Dist. 207 artwork hails historic war bond drive
The achievements of Maine Township high school students 70 years ago selling war bonds live on today through new artwork created by students and teachers at the three district schools.
"It's a sense of pride. It's a really cool thing," said Superintendent Ken Wallace, who asked each school to create art pieces honoring the story of the war bond drive and the plane named "Maine Flyer" in the students' honor. "They brought a historical thing back to life. Students years from now can see the story of the Maine Flyer and not lose that piece of history."
More than 1,600 students went door to door in the winter of the 1944-45 school year to solicit donations for the war effort, selling $551,000 worth of bonds in only two weeks. That's equivalent to more than $7 million in today's dollars.
For their effort, a C-54 Skymaster warplane, assembled at the nearby Douglas Aircraft Co. factory, was named Maine Flyer.
Students at Maine East and Maine South produced and released a 12-minute documentary this summer about the story of the Maine Flyer, but Wallace and school district officials wanted a permanent, physical reminder of it in the hallways of all District 207 schools.
So they assigned the art department chairs at each school to come up with art projects about the Flyer.
At Maine East, the original Maine Township school where the war bond drive took place, students created a 4-foot by 5-foot mosaic of the warplane. Above the multicolored tiles is the slogan "Faster and Higher -- That's Maine's Flyer," which was originally emblazoned on the plane's nose when it went into service in 1945 as a naval hospital aircraft to evacuate wounded sailors in the Pacific Theater.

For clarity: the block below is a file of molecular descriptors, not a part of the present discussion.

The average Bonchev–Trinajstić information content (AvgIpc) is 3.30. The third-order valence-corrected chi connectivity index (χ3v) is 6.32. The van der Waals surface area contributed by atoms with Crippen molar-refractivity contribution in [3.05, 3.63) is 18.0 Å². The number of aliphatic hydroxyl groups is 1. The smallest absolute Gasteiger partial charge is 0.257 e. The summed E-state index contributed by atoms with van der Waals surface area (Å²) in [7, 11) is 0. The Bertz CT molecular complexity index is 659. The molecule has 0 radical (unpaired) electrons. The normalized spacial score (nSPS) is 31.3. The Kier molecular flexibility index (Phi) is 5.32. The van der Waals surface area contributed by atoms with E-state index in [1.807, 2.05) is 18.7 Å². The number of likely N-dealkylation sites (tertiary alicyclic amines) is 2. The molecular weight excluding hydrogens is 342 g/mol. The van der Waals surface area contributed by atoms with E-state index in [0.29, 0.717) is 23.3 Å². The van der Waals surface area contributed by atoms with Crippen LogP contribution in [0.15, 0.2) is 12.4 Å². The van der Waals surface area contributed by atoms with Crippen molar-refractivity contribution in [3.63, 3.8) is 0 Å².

Art teacher Magdalene Eisenberg worked with 16 students on the mosaic between May and July, cutting and gluing thousands of three-quarter-inch blue, green and white glass pieces. It was installed last month in a hallway near the Park Ridge school's auditorium.
The students, all juniors and seniors, watched the trailer to the documentary their classmates produced about the Maine Flyer and war bond drive, which premiered in May at a Park Ridge viewing event and is available on the Park Ridge Historical Society's website.
"We sat and talked about the significance and sacrifice, and honestly while working on it, I felt we were paying homage to (those) kids," Eisenberg said. "I think they were humbled."
Maine West art teacher Richard Cammarata created a 3½-foot by 6½-foot acrylic painting in the shape of a giant $25 war bond, with imagery of the plane, the school and a 48-star American flag inside.
"I figured the important fact is the war bond itself," said Cammarata, who has taught at Maine West for 17 years. "The students sold (the bonds) in two weeks' time frame. I wanted to feature that."
Maine West officials also considered creating a mosaic, but they decided against it since one was put together two years ago at the Des Plaines school's entrance. Cammarata worked on the painting over the summer and put the finishing touches on it at the start of the school year. It was installed recently in the school's second-floor rotunda.
His boss, Maine West art department chairman Pat Barnett, learned of the history and significance of the Maine Flyer while teaching at Maine East.
"The thing I like, having been a Maine East teacher a long time, is it captures a lot of the history of our district," Barnett said.
Maine South's artwork is a photo display in the Park Ridge school's library featuring images of the warplane's dedication at the Douglas factory and of students posed near a fundraising goal thermometer. Art teacher MaryLee Moore coordinated the project with five students.
The schools are planning commemoration ceremonies to formally dedicate each piece of artwork.